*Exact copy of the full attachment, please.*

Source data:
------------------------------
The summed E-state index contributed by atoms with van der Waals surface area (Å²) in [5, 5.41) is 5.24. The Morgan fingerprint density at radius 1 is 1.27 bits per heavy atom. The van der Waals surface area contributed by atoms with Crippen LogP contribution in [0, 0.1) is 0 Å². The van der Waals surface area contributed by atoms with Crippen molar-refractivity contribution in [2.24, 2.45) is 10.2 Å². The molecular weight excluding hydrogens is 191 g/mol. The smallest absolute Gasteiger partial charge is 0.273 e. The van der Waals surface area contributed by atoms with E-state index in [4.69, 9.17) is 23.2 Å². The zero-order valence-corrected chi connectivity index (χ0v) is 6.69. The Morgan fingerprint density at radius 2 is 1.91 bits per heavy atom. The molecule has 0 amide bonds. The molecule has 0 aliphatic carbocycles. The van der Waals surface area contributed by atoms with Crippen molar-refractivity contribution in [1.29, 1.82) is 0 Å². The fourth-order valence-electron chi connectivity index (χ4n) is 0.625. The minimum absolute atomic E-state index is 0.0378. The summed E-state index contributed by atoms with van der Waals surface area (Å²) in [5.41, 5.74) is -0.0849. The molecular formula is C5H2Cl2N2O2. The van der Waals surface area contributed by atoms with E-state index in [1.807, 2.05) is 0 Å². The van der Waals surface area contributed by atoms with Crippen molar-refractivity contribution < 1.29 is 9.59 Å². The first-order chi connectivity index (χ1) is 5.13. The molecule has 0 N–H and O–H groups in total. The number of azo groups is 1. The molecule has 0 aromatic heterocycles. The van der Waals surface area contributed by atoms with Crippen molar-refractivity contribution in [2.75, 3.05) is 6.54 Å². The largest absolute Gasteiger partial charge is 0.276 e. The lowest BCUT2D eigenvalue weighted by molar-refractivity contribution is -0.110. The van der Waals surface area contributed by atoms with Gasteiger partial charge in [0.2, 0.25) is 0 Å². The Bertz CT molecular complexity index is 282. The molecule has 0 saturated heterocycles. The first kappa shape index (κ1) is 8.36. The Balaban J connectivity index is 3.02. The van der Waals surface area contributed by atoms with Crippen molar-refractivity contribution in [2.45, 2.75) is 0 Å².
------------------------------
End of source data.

The summed E-state index contributed by atoms with van der Waals surface area (Å²) in [5, 5.41) is 5.24. The Morgan fingerprint density at radius 1 is 1.27 bits per heavy atom. The van der Waals surface area contributed by atoms with Crippen LogP contribution in [0, 0.1) is 0 Å². The van der Waals surface area contributed by atoms with Crippen molar-refractivity contribution in [2.24, 2.45) is 10.2 Å². The molecular weight excluding hydrogens is 191 g/mol. The smallest absolute Gasteiger partial charge is 0.273 e. The van der Waals surface area contributed by atoms with E-state index in [4.69, 9.17) is 23.2 Å². The zero-order valence-corrected chi connectivity index (χ0v) is 6.69. The Morgan fingerprint density at radius 2 is 1.91 bits per heavy atom. The molecule has 0 amide bonds. The molecule has 0 aliphatic carbocycles. The van der Waals surface area contributed by atoms with Crippen molar-refractivity contribution in [1.29, 1.82) is 0 Å². The fourth-order valence-electron chi connectivity index (χ4n) is 0.625. The minimum absolute atomic E-state index is 0.0378. The summed E-state index contributed by atoms with van der Waals surface area (Å²) in [5.41, 5.74) is -0.0849. The molecular formula is C5H2Cl2N2O2. The van der Waals surface area contributed by atoms with E-state index in [1.807, 2.05) is 0 Å². The van der Waals surface area contributed by atoms with Crippen molar-refractivity contribution < 1.29 is 9.59 Å². The first-order chi connectivity index (χ1) is 5.13. The molecule has 0 N–H and O–H groups in total. The number of azo groups is 1. The molecule has 0 aromatic heterocycles. The van der Waals surface area contributed by atoms with Crippen molar-refractivity contribution in [2.75, 3.05) is 6.54 Å². The largest absolute Gasteiger partial charge is 0.276 e. The lowest BCUT2D eigenvalue weighted by molar-refractivity contribution is -0.110. The van der Waals surface area contributed by atoms with Gasteiger partial charge in [0.2, 0.25) is 0 Å². The Bertz CT molecular complexity index is 282. The molecule has 0 saturated heterocycles. The first kappa shape index (κ1) is 8.36. The Balaban J connectivity index is 3.02. The van der Waals surface area contributed by atoms with Crippen molar-refractivity contribution in [2.45, 2.75) is 0 Å².